Just as how Heaney includes the Catholic Nationalist sensibility into his works, so does Beckett assimilate theological symbolisms in Waiting for Godot, especially that of the Christian doctrine. The cultural milieu of the play is adequately reflected in this theme, thereby underscoring the social awareness brought by the artist to his work. The choice of the name Godot (that contains ‘God’ in it) is perceived by critics to have religious connotations. This claim is vindicated by dialogues in the play that resonate with Christian concepts of salvation, rising from the dead, etc. For example, “We are saved!”, which is frequently uttered by Vladimir or Estragon can be taken as a reference to the notion of salvation. These two characters can also be seen as the two thieves crucified alongside Jesus Christ. Out of their boredom, every now and then Estragon and Vladimir contemplate committing suicide (which is also an Existentialist theme) by hanging themselves from the only prominent tree in the setting. This is again a reference to the crucifixion, but albeit with a sense of parody. Vladimir’s casual remark to Estragon in Act I, “Hope deferred maketh the something sick, who said that?” is again a parody of a Christian proverb of the same rhyme – “Hope deferred makes the heart sick; but a desire fulfilled is a tree of life.” (Beckett, 1956, p.45) Hence, the religious symbolism is quite strong, but the tone is one of mockery and not reverence.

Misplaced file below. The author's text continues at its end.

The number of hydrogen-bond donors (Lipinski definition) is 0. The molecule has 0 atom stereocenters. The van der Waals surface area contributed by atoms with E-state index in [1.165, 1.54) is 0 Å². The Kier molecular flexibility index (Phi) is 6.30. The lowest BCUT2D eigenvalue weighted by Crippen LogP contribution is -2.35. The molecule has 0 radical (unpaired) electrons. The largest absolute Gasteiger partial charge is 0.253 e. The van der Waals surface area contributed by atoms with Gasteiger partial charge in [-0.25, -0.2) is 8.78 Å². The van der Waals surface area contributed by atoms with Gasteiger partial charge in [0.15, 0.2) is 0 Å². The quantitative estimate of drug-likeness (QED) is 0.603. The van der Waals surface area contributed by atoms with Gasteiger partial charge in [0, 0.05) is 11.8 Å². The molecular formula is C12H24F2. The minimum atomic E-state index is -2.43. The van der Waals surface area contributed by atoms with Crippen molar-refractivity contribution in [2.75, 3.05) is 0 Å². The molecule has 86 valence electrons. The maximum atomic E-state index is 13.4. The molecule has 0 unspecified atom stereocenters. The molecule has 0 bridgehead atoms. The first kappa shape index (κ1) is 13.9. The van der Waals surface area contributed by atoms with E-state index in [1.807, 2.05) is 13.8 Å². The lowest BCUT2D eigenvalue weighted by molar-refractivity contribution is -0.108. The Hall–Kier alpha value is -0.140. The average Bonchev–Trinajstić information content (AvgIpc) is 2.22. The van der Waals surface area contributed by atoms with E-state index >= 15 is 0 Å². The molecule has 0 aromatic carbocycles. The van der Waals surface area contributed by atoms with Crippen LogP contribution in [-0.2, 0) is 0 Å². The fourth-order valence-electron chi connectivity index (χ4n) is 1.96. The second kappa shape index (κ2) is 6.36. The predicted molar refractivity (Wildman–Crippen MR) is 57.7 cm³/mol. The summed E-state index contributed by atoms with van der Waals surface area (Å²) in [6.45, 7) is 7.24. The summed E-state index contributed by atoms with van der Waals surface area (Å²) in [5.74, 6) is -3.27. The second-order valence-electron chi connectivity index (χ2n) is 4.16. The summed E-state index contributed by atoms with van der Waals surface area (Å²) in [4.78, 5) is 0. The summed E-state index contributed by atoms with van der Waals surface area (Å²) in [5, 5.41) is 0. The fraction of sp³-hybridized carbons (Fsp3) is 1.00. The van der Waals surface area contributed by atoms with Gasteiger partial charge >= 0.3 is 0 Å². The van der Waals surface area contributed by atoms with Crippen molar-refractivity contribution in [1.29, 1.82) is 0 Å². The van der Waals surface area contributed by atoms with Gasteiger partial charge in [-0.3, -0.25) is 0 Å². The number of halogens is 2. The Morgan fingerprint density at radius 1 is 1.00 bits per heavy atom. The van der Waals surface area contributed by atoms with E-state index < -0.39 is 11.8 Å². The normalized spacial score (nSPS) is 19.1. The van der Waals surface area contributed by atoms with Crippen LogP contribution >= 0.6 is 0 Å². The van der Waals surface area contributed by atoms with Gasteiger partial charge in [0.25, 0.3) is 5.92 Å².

It is for these multiple layers of meaning and interpretation, as well as for their stamp of social awareness, that the literary works in discussion are held in high esteem by critics. As the illustrations above prove, these rich, symbolic works succeed by alluding to the most universal and most pressing concerns of the human condition. In this light, it is apt to say that social awareness is as important to Beckett as to Heaney.
Beckett, S., Waiting for Godot, First published by Faber and Faber (London) in 1988 (original publication in 1956).
Haney, W. S. (2001). Beckett out of His Mind: The Theatre of the Absurd. Studies in the Literary Imagination, 34(2), 39+.
Harding, J. M. (1993). Trying to Understand ‘Godot’: Adorno, Beckett, and the Senility of Historical Dialects. CLIO, 23(1), 1+.
Mclean, S. (2008). Bodies from the Bog: Metamorphosis, Non-Human Agency and the Making of ‘Collective’ Memory. Trames, 12(3), 299+.
Minghella, A. (2006, March 20). Play It Again, Sam: Samuel Beckett’s Bleak, Absurd and Mischievous Vision Revolutionised Theatre, Inspiring Countless Other Artists. Anthony Minghella Recalls Filming One of His Plays While (Right) Leading Figures Pay Tribute. New Statesman, 135, 40+. (Minghella, 2006, p.41)
Purdy, A. (2002). The Bog Body as Mnemotope: Nationalist Archaeologies in Heaney and Tournier. Style, 36(1), 93+.